Misinformation has become one of the most abused words in contemporary dialogue. Any reasonable person should immediately raise red flags when someone shows concern to regulate “misinformation” as they are likely referring to simple narratives and content that they don’t like. This is why we should all be extremely concerned about the recent sentiments espoused by the Biden Administration to not only focus on misinformation but police it.
In particular, Press Secretary Jen Psaki stated that private companies like Facebook should do more to shut down “misinformation.” Not only does that risk opening up a slippery slope to even greater discretion for censorship down the line, but it raises potential constitutional questions and is by no means an appropriate area of intervention for the government.
The Constitutional Question
Online media services like Facebook and Twitter are protected from civil lawsuits on content moderation by Section 230 of the Communications Decency Act of 1996. The law was enacted with the purpose of allowing the internet sector to grow into a diverse and competitive market without being held back by constant lawsuits over content. It keeps the blame on the original author rather than the service merely acting as a platform or publisher. At the same time, it also allows firms to moderate content largely to their own discretion. Section 230 explicitly shields actors from civil liability for
“(A)ny action voluntarily taken in good faith to restrict access to or availability of material that the provider or user considers to be obscene, lewd, lascivious, filthy, excessively violent, harassing, or otherwise objectionable, whether or not such material is constitutionally protected.”
Of course, while good faith and otherwise objectionable means is another debate, it has largely been interpreted to give interactive computer services near full discretion over content moderation. This may or may not change as lawsuits and reform efforts gain traction.
Asking Facebook and other social media companies to police “misinformation” can be theoretically challenged as unconstitutional under the state action requirement. Cornell Law explains,
“According to the Supreme Court in Edmonson v. Leesville Concrete Co., Inc., 500 U.S. 614 (1991), “Although the conduct of private parties lies beyond the Constitution’s scope in most instances, governmental authority may dominate an activity to such an extent that its participants must be deemed to act with the authority of the government and, as a result, be subject to constitutional constraints.””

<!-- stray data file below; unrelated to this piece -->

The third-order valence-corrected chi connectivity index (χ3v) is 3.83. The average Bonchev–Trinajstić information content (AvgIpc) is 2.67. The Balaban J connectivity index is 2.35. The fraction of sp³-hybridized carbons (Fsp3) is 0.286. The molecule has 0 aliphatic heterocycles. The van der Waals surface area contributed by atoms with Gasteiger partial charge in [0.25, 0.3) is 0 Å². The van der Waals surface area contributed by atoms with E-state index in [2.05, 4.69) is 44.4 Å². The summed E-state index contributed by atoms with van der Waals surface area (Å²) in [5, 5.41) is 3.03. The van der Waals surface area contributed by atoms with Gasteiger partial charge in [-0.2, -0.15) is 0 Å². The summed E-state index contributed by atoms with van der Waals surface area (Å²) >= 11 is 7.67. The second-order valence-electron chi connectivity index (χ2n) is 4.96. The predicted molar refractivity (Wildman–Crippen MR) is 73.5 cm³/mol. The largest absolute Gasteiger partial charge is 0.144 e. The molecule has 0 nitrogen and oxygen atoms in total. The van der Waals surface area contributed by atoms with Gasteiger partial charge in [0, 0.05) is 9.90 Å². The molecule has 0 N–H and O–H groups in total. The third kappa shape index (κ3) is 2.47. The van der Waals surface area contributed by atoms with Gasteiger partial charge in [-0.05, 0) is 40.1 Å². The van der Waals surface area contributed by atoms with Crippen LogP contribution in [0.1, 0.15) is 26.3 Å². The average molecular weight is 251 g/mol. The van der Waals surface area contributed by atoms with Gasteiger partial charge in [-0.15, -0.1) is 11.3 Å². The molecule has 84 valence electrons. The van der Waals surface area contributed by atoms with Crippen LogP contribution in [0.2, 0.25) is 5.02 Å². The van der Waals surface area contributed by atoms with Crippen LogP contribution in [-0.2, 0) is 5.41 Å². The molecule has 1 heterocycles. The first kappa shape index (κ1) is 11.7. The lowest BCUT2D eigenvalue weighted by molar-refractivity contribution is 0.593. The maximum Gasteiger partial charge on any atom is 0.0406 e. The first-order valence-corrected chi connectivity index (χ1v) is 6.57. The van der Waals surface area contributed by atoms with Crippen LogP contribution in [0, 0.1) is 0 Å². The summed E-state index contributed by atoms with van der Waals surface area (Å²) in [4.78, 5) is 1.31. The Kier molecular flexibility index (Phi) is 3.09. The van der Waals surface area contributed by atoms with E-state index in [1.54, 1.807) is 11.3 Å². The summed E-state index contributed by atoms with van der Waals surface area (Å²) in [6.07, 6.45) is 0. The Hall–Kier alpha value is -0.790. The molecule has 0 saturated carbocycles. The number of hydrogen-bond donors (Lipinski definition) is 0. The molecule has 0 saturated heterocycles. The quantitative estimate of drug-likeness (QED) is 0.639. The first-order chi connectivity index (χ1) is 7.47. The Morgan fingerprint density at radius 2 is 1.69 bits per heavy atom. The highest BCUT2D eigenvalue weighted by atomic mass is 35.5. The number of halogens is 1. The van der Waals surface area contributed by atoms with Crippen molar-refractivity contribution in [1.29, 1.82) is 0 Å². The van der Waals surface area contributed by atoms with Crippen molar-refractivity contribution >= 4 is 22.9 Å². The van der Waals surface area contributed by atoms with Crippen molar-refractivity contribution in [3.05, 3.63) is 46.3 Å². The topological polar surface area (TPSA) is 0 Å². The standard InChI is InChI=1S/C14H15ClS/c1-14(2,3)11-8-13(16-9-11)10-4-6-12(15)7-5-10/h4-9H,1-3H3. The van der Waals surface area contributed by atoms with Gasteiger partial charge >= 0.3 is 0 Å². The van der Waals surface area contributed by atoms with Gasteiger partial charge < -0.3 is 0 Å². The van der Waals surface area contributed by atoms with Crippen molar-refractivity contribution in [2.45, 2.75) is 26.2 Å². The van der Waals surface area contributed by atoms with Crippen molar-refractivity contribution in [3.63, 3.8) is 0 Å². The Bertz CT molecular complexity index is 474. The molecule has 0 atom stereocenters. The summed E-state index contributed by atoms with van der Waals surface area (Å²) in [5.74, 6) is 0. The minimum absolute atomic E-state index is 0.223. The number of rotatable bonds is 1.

The Court came to a similar conclusion in Norwood V. Harrison (1973), where it found that a Mississippi state program providing subsidized textbooks to a private school that engaged in discrimination to be unconstitutional. Supporting the discriminatory private school with public resources consequently categorized it as a state actor and therefore mandated that it follow the 14th Amendment requiring equal protection.
If the government can be shown to be sufficiently colluding with or coercing a private institution, the institution’s actions must follow the Constitution. This prevents the government from simply using a private actor for accomplishing otherwise unconstitutional ends. Although there has yet to be a successful lawsuit against social media companies with this argument, that may also be because there has never been as explicit of an edict from the state until now.
In the case of Facebook and Twitter, many have made the argument that their close interactions with the government and the constant threats they receive from lawmakers to regulate them more harshly cross the threshold into state action. In other words, Big Tech companies may be policing speech on behalf of the government either because they are actively colluding for self-benefit or they are being intimidated into doing so.
This is what makes the Biden Administration’s comments so concerning, because they could be skirting perilously close if not crossing the threshold into state action. Of course, there would need to be investigations to assess whether the companies simply agree with the government or that they truly are being coerced or incentivized to censor content.